Wednesday, March 28, 2012
Tuesday, March 27, 2012
Monday, March 26, 2012
To think this floor was once covered in vinyl tile.
It was installed in the Chapel of the Maison Mère des Soeurs Grises in 1861, without a single nail. A full restoration including removal of the tile and white paint on the pews took place in the 1990's.
Those feet belong to dear Sr. Réjeanne.
Saturday, March 24, 2012
Tuesday, March 20, 2012
The Meyer lemon is a cross between a mandarin or common orange and a true lemon. As the story goes, in 1908 the agricultural explorer Frank Nicolas Meyer introduced the fruit to the United States after collecting a sample during a trip to China. Meyer lemons are even skinned little globes with numerous seeds tucked into very juicy, sweet flesh. Their beauty alone makes them hard to resist.
A couple of weeks ago I bought a bag of Meyer lemons and some fresh mint thinking I'd make lemonade. After looking through a few recipes I decided instead to make a dessert using Balthazar’s Frozen Lemon Parfait and Nigel Slater’s Lemon Amaretti Cream Pots. Wanting a bit of sour, I kept the measures of cream and plain yogurt, which yielded about 2 cups extra lemon cream that, according to Balthazar's recipe, I decided to freeze. The refrigerated pots were so good, but the frozen cream was a hundred times better -the texture about as perfect as ice cream gets.
Meyer Lemon Amaretti Ice Cream Pots
1 cup freshly squeezed Meyer lemon juice (about 7 lemons)
1 cup sugar
2 cups heavy cream
1 cup thick natural yogurt
3 eggs, separated
a pinch of fine sea salt
for the amaretti base
1 cup crisp amaretti biscuits
1/2 cup melted butter
1/2 teaspoon sea salt
Combine the lemon juice and sugar in a small heavy-bottomed pot. Bring to a simmer, stirring, and reduce to 1/2 cup of syrup over about 30 minutes. Set aside to cool.
Whip the cream into soft billowy folds (not peaks) and refrigerate. Combine the egg yolks and the lemon syrup in a bowl and beat at medium speed for 5 minutes, until bright and smooth. Wipe out a separate, clean bowl and add the pinch of sea salt. Add the egg whites and beat at high speed until soft peaks form, about 2 minutes. Whisk in the lemon-yolk mixture. Bring the whipped cream out of the refrigerator and quickly whip the yogurt into it. Fold into the lemon mixture.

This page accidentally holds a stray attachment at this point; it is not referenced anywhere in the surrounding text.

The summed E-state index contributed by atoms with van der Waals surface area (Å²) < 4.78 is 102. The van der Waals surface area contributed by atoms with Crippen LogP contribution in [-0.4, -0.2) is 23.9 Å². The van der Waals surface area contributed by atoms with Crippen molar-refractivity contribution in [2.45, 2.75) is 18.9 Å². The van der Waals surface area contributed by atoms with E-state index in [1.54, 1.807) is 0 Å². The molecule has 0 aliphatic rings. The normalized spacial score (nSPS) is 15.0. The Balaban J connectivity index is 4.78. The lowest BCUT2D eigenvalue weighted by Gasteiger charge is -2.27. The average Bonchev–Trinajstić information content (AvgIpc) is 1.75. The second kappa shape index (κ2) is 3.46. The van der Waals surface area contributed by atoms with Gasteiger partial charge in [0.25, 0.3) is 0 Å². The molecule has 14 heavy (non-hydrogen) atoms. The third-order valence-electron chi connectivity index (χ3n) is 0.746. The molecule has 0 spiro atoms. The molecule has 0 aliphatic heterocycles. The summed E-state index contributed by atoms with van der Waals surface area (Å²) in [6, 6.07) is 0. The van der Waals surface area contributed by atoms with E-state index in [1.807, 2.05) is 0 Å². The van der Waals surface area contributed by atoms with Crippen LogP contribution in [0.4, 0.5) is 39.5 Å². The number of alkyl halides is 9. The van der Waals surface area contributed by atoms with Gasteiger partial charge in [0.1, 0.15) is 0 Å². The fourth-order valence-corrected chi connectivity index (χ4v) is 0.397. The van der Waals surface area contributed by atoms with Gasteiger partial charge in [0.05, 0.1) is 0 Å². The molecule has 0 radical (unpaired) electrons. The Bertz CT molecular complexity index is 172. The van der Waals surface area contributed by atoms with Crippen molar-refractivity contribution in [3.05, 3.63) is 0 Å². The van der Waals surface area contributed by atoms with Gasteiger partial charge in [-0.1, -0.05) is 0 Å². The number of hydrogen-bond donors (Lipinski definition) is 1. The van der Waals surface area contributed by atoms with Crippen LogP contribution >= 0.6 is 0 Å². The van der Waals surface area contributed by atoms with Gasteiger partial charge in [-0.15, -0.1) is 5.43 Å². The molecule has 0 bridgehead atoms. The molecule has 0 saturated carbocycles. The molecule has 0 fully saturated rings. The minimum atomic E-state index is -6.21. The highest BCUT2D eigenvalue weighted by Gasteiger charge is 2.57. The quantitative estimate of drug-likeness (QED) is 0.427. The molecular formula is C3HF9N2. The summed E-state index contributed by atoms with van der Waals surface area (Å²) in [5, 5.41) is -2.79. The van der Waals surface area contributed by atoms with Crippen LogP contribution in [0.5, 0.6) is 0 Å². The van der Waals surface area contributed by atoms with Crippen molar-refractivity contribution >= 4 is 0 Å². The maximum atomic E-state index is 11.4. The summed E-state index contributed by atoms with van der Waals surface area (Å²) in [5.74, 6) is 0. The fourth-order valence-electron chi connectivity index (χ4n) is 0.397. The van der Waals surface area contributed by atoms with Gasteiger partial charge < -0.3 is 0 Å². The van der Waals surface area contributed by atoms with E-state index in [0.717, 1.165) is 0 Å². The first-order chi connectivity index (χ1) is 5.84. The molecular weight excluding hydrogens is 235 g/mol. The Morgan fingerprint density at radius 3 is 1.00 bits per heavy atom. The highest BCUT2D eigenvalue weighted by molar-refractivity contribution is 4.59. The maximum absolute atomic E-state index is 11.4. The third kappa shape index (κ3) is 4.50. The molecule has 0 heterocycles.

Place the amaretti biscuits in a strong sealable plastic bag and crush with a rolling pin. Dump into a small bowl and stir in the sea salt. Melt the butter on low heat and add to the biscuit mixture, stirring well to combine. In each of 6 ramekins place about 2 Tablespoons of the biscuit mixture and press evenly into the bottom. Pour the lemon cream on top and freeze at least 2 hours. Pour the remaining lemon cream into an airtight container and freeze.
Serve the pots and the ice cream with a little Meyer lemon zest, a sprig of mint, half a berry and a thin chocolate biscuit.
Monday, March 19, 2012
Tableau de la genéologie des Boucher - family tree of the Boucher family, Marguerite d'Youville's patrilineal line.
By Sister Antonia Larivière, 1940. Ink on canvas. H: 6 feet W: 3 feet.
The last batch of photographs from the Musée M-M d'Youville. I've never seen a family tree illustrated this way, in radiating circular forms with hundreds of conical forms protruding. This was for me the most special object I saw in the Musée.